Some festivals, like the public-facing Toronto, are committed to giving audiences what (the moviegoers think) they want. Others, such as Berlin, make it a point to challenge expectations, and attendees appreciate them for it. In the case of Cannes, the festival honors auteurs, rewarding filmmakers for taking risks, and in the 10 years that I’ve been attending, the Palme d’Or has often gone to the film where that was the case: “Uncle Boonmee Who Can Recall His Past Lives,” “The Tree of Life,” “Amour” and so on, right through to “Titane.”
It may surprise you then to hear that the competition film I most admired this year was “The French Dispatch,” from notorious perfectionist Wes Anderson. An eccentric anthology consisting of several Gallic-flavored shorts, cleverly packaged as a kind of virtual magazine, the film may feel familiar to Anderson adherents, but it couldn’t be more different from everything else in competition — or headed our way from American directors this year. No one else could or would have made this film, and every frame bears the fingerprints of its creator. In paying homage to a handful of great expat writers from the previous century, Anderson offers a sort of meta-commentary on all things creative that, surprising though it may sound, adds dimension to Ducournau’s.
Consider the character of Julian Cadazio (Adrien Brody), a slick-talking gallerist who discovers a misunderstood modern artist (Benicio del Toro) while in prison. After serving his time, Cadazio presents his find — a crude and somewhat challenging abstract painting that looks like blotches of beige on a red canvas — to his business-partner uncles (Bob Balaban and Henry Winkler), who study him strangely and ask skeptically, “Why is this good?”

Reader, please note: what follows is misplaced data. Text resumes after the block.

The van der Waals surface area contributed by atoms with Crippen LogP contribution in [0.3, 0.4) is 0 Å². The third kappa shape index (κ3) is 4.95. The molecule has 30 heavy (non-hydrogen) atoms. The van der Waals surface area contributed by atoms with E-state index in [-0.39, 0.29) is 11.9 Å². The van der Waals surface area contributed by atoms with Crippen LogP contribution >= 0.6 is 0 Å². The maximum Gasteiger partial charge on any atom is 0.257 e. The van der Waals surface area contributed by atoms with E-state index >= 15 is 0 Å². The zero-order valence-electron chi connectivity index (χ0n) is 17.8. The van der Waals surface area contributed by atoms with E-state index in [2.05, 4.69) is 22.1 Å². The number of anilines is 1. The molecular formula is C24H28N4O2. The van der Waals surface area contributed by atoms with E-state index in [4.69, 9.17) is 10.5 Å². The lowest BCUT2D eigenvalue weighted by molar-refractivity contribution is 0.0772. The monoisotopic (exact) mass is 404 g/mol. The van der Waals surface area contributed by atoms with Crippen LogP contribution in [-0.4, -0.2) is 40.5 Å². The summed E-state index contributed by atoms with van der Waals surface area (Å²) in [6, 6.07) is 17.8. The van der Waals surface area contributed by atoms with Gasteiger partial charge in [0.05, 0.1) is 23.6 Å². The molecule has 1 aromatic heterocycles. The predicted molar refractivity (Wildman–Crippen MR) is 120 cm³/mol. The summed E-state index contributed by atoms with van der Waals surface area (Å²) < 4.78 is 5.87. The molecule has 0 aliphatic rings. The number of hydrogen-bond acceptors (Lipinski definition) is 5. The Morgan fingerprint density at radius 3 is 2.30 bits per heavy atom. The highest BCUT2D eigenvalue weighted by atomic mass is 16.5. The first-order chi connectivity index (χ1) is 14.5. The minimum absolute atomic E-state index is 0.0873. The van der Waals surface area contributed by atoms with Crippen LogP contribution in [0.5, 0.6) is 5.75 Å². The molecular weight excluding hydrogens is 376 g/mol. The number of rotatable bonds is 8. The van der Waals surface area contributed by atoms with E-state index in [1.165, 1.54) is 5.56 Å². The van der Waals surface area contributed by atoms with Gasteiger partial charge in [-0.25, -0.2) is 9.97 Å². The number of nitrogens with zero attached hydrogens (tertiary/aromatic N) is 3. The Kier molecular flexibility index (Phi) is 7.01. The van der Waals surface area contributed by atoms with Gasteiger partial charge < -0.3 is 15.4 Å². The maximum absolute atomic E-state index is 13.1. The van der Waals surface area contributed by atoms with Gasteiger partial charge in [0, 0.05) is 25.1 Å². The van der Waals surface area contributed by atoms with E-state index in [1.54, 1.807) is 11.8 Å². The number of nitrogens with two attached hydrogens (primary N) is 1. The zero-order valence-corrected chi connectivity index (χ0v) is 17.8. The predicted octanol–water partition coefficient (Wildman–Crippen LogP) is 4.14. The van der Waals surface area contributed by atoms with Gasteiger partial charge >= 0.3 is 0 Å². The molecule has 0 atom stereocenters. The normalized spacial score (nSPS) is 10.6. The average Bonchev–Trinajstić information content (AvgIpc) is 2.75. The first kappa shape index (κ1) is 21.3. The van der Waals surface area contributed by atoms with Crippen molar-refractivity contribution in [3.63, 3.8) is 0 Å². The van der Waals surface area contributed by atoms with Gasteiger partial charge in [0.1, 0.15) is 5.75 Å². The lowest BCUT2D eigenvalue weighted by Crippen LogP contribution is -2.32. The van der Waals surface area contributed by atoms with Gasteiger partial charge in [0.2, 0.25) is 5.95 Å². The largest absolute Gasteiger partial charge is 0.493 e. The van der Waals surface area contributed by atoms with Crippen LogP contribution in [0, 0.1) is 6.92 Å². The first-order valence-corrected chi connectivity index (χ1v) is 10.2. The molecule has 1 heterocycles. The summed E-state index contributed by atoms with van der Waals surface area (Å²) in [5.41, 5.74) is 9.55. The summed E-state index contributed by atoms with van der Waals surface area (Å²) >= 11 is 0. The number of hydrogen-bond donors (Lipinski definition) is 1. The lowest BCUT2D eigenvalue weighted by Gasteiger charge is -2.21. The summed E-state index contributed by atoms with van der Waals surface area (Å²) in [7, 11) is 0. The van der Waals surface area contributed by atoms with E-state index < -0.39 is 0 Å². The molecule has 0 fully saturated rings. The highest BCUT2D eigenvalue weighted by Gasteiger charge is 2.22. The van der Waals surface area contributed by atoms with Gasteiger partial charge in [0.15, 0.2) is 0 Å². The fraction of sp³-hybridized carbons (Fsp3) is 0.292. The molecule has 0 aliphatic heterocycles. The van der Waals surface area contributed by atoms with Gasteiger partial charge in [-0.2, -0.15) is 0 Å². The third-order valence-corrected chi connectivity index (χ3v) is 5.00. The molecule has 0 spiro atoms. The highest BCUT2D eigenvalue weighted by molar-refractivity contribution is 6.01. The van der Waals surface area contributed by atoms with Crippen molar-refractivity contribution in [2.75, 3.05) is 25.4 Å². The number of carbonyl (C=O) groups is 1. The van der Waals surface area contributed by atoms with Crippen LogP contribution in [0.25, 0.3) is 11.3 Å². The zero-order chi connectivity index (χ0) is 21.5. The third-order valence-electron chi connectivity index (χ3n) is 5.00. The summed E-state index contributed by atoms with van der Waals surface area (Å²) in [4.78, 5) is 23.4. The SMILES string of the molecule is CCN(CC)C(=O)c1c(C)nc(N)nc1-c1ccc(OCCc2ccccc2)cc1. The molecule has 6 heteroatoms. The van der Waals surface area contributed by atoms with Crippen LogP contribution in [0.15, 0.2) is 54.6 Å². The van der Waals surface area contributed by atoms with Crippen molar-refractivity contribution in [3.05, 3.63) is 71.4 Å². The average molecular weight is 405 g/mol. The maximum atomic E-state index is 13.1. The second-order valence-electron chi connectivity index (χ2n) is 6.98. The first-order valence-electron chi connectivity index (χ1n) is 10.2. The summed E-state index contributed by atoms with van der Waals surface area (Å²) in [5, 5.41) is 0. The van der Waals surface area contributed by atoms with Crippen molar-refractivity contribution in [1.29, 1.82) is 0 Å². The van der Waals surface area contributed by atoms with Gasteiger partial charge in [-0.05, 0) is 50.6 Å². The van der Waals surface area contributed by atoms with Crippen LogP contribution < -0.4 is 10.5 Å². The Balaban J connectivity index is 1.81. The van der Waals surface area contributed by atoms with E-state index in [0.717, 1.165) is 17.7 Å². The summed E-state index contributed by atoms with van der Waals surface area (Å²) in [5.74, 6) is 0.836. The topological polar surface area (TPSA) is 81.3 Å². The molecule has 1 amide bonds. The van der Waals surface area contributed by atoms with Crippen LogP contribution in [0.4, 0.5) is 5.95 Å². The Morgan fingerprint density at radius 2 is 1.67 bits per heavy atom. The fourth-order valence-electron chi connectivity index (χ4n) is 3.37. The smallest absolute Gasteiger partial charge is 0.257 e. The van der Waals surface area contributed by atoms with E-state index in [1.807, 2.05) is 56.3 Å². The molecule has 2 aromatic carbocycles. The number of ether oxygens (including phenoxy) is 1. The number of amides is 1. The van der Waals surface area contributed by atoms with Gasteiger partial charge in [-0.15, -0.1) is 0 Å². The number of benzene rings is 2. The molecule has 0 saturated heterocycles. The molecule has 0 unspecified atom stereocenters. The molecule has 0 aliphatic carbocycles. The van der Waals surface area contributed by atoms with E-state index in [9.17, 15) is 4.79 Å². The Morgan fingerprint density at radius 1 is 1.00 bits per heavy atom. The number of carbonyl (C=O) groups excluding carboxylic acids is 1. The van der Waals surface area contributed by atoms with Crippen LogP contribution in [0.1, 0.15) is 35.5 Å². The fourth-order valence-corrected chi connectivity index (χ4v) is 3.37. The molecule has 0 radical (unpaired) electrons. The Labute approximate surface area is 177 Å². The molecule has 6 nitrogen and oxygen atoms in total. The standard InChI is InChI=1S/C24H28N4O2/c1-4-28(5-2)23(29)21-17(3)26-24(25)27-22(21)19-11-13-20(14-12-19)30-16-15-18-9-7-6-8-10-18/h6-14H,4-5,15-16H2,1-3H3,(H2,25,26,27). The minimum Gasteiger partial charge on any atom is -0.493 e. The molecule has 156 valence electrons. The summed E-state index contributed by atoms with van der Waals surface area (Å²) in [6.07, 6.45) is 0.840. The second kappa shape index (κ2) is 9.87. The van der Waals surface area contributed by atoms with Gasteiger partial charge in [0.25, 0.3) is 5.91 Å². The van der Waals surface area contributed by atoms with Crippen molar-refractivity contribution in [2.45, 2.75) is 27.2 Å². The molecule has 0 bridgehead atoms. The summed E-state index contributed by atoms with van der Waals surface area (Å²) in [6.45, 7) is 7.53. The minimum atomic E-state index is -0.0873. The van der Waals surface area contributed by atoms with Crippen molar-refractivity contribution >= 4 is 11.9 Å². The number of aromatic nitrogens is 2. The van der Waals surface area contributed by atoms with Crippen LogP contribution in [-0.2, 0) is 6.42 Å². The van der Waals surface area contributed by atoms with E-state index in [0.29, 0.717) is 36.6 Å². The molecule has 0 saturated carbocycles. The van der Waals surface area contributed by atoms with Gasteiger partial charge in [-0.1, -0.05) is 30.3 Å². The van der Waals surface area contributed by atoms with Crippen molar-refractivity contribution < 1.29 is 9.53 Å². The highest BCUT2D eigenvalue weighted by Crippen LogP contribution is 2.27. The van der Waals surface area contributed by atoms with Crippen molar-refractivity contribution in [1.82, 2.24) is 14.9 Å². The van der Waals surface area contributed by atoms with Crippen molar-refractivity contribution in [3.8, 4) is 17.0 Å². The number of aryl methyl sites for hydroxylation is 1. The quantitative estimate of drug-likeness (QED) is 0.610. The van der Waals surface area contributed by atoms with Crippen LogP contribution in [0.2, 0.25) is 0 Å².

“It isn’t good,” Cadazio quips. “Wrong idea.”
He then digs out a far more conventional work from the same artist to make his point: a technically impeccable sketch of a sparrow. “He could paint this perfectly,” he says, indicating the bird, “but he thinks this is better,” referring to the more unorthodox masterpiece.
In that moment, Anderson could be describing himself or any of the 23 other directors in competition. Sure, they all know the rules of dry, by-the-books filmmaking. Each could hypothetically crank out a perfectly competent studio movie — what the French call “un film correct, sans plus.” Personally, I think it’s fun to imagine what Anderson’s “Cruella” or Apichatpong Weerasethakul’s “Jungle Cruise” might look like, but the point is: They think this is better, where this is whatever sui generis project they’ve produced instead.
As critics and audiences, we could hold these directors to our standards, or we could challenge ourselves to adapt to theirs. That doesn’t mean that you’re obliged to like “Ahed’s Knee” or “Petrov’s Flu,” but it wouldn’t hurt to recognize that these anarchist directors are expanding the language of cinema. Cannes has an excellent track record for picking the movies that will be among the most talked-about of the year, and by virtue of its influence, the festival can actually put things in the conversation that might otherwise be overlooked. These renegade auteurs’ work will make ripples that reverberate throughout the industry, influencing the way others tell their stories.